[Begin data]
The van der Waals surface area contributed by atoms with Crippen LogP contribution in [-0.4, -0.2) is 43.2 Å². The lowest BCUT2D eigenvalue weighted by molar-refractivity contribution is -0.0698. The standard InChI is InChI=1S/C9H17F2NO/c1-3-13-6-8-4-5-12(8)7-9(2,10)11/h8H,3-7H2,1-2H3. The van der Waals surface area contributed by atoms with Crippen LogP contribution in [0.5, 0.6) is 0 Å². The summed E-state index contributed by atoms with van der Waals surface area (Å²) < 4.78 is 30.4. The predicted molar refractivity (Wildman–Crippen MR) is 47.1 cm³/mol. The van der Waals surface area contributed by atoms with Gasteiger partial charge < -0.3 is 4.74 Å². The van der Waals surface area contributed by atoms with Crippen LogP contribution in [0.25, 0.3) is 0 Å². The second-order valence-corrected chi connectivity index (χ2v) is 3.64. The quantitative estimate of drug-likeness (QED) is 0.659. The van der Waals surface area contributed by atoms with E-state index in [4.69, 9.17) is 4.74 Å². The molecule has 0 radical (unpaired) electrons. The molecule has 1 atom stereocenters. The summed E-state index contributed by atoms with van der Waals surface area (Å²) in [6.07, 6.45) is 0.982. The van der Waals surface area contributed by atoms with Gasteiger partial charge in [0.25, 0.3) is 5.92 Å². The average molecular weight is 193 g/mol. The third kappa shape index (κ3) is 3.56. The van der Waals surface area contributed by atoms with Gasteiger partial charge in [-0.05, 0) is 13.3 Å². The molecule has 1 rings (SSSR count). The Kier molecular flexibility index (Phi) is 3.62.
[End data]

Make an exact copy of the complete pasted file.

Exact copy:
The van der Waals surface area contributed by atoms with Crippen LogP contribution in [-0.4, -0.2) is 43.2 Å². The lowest BCUT2D eigenvalue weighted by molar-refractivity contribution is -0.0698. The standard InChI is InChI=1S/C9H17F2NO/c1-3-13-6-8-4-5-12(8)7-9(2,10)11/h8H,3-7H2,1-2H3. The van der Waals surface area contributed by atoms with Crippen LogP contribution in [0.5, 0.6) is 0 Å². The summed E-state index contributed by atoms with van der Waals surface area (Å²) < 4.78 is 30.4. The predicted molar refractivity (Wildman–Crippen MR) is 47.1 cm³/mol. The van der Waals surface area contributed by atoms with Gasteiger partial charge < -0.3 is 4.74 Å². The van der Waals surface area contributed by atoms with Crippen LogP contribution in [0.25, 0.3) is 0 Å². The second-order valence-corrected chi connectivity index (χ2v) is 3.64. The quantitative estimate of drug-likeness (QED) is 0.659. The van der Waals surface area contributed by atoms with E-state index in [4.69, 9.17) is 4.74 Å². The molecule has 0 radical (unpaired) electrons. The molecule has 1 atom stereocenters. The summed E-state index contributed by atoms with van der Waals surface area (Å²) in [6.07, 6.45) is 0.982. The van der Waals surface area contributed by atoms with Gasteiger partial charge in [0.25, 0.3) is 5.92 Å². The average molecular weight is 193 g/mol. The third kappa shape index (κ3) is 3.56. The van der Waals surface area contributed by atoms with Gasteiger partial charge in [-0.05, 0) is 13.3 Å². The molecule has 1 rings (SSSR count). The Kier molecular flexibility index (Phi) is 3.62.